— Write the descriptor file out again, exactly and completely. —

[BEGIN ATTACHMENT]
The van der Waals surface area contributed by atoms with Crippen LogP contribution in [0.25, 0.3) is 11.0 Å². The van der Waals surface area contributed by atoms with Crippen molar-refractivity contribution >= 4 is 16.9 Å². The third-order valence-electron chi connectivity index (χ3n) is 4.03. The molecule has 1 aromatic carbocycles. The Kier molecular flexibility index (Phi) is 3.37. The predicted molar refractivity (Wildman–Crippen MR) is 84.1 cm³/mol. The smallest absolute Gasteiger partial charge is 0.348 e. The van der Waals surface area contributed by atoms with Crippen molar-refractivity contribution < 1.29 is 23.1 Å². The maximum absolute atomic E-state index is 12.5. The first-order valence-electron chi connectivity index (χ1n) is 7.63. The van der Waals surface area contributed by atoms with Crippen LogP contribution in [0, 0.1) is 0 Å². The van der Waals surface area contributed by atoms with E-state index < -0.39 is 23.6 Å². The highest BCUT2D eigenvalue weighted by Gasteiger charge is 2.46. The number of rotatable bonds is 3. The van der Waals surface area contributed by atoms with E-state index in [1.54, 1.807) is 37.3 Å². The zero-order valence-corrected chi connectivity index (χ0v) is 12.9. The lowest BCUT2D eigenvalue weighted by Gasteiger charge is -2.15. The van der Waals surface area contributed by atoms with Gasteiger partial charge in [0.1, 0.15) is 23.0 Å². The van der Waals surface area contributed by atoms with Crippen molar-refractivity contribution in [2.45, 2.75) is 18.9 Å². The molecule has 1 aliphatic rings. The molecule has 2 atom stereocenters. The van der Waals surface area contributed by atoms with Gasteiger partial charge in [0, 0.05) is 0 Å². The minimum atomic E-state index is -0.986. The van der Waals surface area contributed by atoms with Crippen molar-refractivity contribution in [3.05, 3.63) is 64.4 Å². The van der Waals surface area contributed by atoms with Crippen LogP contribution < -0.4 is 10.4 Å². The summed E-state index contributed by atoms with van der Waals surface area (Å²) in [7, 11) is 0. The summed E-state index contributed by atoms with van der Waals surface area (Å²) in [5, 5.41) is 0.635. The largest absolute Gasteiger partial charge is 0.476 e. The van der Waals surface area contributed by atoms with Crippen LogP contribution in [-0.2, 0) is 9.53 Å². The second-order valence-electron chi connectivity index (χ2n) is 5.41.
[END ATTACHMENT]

The van der Waals surface area contributed by atoms with Crippen LogP contribution in [0.25, 0.3) is 11.0 Å². The van der Waals surface area contributed by atoms with Crippen molar-refractivity contribution >= 4 is 16.9 Å². The third-order valence-electron chi connectivity index (χ3n) is 4.03. The molecule has 1 aromatic carbocycles. The Kier molecular flexibility index (Phi) is 3.37. The predicted molar refractivity (Wildman–Crippen MR) is 84.1 cm³/mol. The smallest absolute Gasteiger partial charge is 0.348 e. The van der Waals surface area contributed by atoms with Crippen molar-refractivity contribution < 1.29 is 23.1 Å². The maximum absolute atomic E-state index is 12.5. The first-order valence-electron chi connectivity index (χ1n) is 7.63. The van der Waals surface area contributed by atoms with Crippen LogP contribution in [0, 0.1) is 0 Å². The van der Waals surface area contributed by atoms with E-state index < -0.39 is 23.6 Å². The highest BCUT2D eigenvalue weighted by Gasteiger charge is 2.46. The number of rotatable bonds is 3. The van der Waals surface area contributed by atoms with E-state index in [1.54, 1.807) is 37.3 Å². The zero-order valence-corrected chi connectivity index (χ0v) is 12.9. The lowest BCUT2D eigenvalue weighted by Gasteiger charge is -2.15. The van der Waals surface area contributed by atoms with Gasteiger partial charge in [0.1, 0.15) is 23.0 Å². The van der Waals surface area contributed by atoms with Crippen molar-refractivity contribution in [2.45, 2.75) is 18.9 Å². The molecule has 1 aliphatic rings. The molecule has 2 atom stereocenters. The van der Waals surface area contributed by atoms with Gasteiger partial charge in [0, 0.05) is 0 Å². The minimum atomic E-state index is -0.986. The van der Waals surface area contributed by atoms with Crippen molar-refractivity contribution in [3.05, 3.63) is 64.4 Å². The van der Waals surface area contributed by atoms with Crippen LogP contribution < -0.4 is 10.4 Å². The summed E-state index contributed by atoms with van der Waals surface area (Å²) in [7, 11) is 0. The summed E-state index contributed by atoms with van der Waals surface area (Å²) in [5, 5.41) is 0.635. The largest absolute Gasteiger partial charge is 0.476 e. The van der Waals surface area contributed by atoms with Crippen LogP contribution in [-0.2, 0) is 9.53 Å². The second-order valence-electron chi connectivity index (χ2n) is 5.41.